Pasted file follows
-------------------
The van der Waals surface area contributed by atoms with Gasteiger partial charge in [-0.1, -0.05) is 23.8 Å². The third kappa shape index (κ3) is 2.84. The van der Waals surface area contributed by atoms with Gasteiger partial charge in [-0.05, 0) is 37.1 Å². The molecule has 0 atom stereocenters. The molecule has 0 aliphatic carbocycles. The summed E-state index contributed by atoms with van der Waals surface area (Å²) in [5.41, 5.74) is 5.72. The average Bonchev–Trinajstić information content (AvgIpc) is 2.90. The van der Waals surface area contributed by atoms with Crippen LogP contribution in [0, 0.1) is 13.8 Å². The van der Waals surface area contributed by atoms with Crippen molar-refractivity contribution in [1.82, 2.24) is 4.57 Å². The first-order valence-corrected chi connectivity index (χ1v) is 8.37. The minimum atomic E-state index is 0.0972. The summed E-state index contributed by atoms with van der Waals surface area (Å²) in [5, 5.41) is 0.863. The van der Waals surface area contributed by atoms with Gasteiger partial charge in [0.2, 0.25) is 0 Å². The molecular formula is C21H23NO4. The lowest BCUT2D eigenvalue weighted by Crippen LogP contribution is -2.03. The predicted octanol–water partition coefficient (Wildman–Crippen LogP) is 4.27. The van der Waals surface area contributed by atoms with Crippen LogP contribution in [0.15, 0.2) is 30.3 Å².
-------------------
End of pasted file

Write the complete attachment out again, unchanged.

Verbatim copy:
The van der Waals surface area contributed by atoms with Gasteiger partial charge in [-0.1, -0.05) is 23.8 Å². The third kappa shape index (κ3) is 2.84. The van der Waals surface area contributed by atoms with Gasteiger partial charge in [-0.05, 0) is 37.1 Å². The molecule has 0 atom stereocenters. The molecule has 0 aliphatic carbocycles. The summed E-state index contributed by atoms with van der Waals surface area (Å²) in [5.41, 5.74) is 5.72. The average Bonchev–Trinajstić information content (AvgIpc) is 2.90. The van der Waals surface area contributed by atoms with Crippen LogP contribution in [0, 0.1) is 13.8 Å². The van der Waals surface area contributed by atoms with Crippen molar-refractivity contribution in [1.82, 2.24) is 4.57 Å². The first-order valence-corrected chi connectivity index (χ1v) is 8.37. The minimum atomic E-state index is 0.0972. The summed E-state index contributed by atoms with van der Waals surface area (Å²) in [5, 5.41) is 0.863. The van der Waals surface area contributed by atoms with Gasteiger partial charge in [0.2, 0.25) is 0 Å². The molecular formula is C21H23NO4. The lowest BCUT2D eigenvalue weighted by Crippen LogP contribution is -2.03. The predicted octanol–water partition coefficient (Wildman–Crippen LogP) is 4.27. The van der Waals surface area contributed by atoms with Crippen LogP contribution in [0.15, 0.2) is 30.3 Å².